Many investors are operating under the assumption that President Obama’s so-called “War on Coal” has ended coal’s reign as a primary source of energy around the world.
Indeed, coal energy faces increasing regulation domestically, and its use in the United States is declining. Coal now generates only 39% of electric power in our country, versus 55% in 1990.
Outside the United States, however, the very cheapness of coal has only added to its reach.
Of course, I’m talking specifically about thermal coal.
Thanks to a surplus in supply, its global price recently fell to less than $75 per ton – versus nearly $200 per ton in mid-2008.
And that has set off a chain reaction around the globe…
U.S. Coal Export Boom
Some of that global excess coal is coming right from the United States, which benefits U.S. coal producers.
U.S. thermal coal is offered as low as $65 per ton, which has proven to be just too cheap to resist.
Indeed, U.S. coal exports this year are expected to exceed 100 million tons (mt) for the third consecutive year – a record run.
Our coal is finding a home all over the globe – including Europe…
The European Union imported 47.2 mt of U.S. coal in 2013, up from a mere 13.6 mt in 2003. The U.K. alone increased its coal imports from the United States by ten-fold in that time frame. Germany raised its imports of U.S. coal a good bit, too – from 1 mt in 2003 to over 15 mt in 2013.
That made the United States second only to Russia, in terms of coal exports to Europe. And with raised tensions between Russia and Europe, the United States may very well become Europe’s top coal supplier.
Japan’s appetite for coal has increased, too, following the Fukushima disaster. Its coal use jumped by 15% in 2013.
Japan plans to increase its coal-fired power capacity by 21%, to around 47 gigawatts over the next decade. That means Japan, already the world’s second-biggest coal importer, will import even more thermal coal.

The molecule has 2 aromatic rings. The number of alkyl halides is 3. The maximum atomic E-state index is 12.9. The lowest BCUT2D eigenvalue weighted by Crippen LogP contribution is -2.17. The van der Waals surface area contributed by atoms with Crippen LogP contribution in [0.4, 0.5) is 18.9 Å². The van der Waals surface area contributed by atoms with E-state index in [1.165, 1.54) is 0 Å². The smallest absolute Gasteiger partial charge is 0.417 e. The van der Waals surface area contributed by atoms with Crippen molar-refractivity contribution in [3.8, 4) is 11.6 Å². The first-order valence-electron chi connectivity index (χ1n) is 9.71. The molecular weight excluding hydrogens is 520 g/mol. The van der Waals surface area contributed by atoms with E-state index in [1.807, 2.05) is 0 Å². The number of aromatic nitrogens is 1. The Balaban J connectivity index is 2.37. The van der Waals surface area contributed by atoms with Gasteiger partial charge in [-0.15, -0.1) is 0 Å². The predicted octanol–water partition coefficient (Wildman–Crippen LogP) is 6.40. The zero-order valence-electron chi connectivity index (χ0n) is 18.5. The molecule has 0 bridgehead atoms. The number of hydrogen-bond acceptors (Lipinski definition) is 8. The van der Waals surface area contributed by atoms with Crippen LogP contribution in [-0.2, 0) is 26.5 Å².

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That should also boost exports from the United States, considering that Japan was the 10th-largest importer of U.S. coal in 2013.
Coal Investment Opportunities
This boom in U.S. coal exports presents an opportunity for some coal companies poised to take advantage of the situation.
One company to consider is the world’s largest private-sector coal company, Peabody Energy (BTU). It exports coal from Powder River and other U.S. mines to Europe via ports on the Gulf Coast and the Eastern seaboard. Its coal mines in Australia are strategically located near Japan and other lucrative Asian markets, including China and South Korea.
Another company to consider is Alpha Natural Resources (ANR). It recently opened an office in London because of sharply rising demand in Europe for its coal. The company supplied 2.6 mt of thermal coal to Europe last year. Its port capacity is the largest of any U.S. coal producer.
Finally, another coal firm that opened an office in Europe recently is Arch Coal (ACI). The company has major coal operations in the Illinois Basin. Its cheap coal has become very popular in Europe.
Bottom line: Coal is not dead. On the contrary, the International Energy Agency (IEA) expects coal to challenge oil for the top spot as the world’s biggest source of energy by 2017. Despite environmental opposition, coal plays a critical role in the global energy mix – and will likely do so for the foreseeable future.
And “the chase” continues,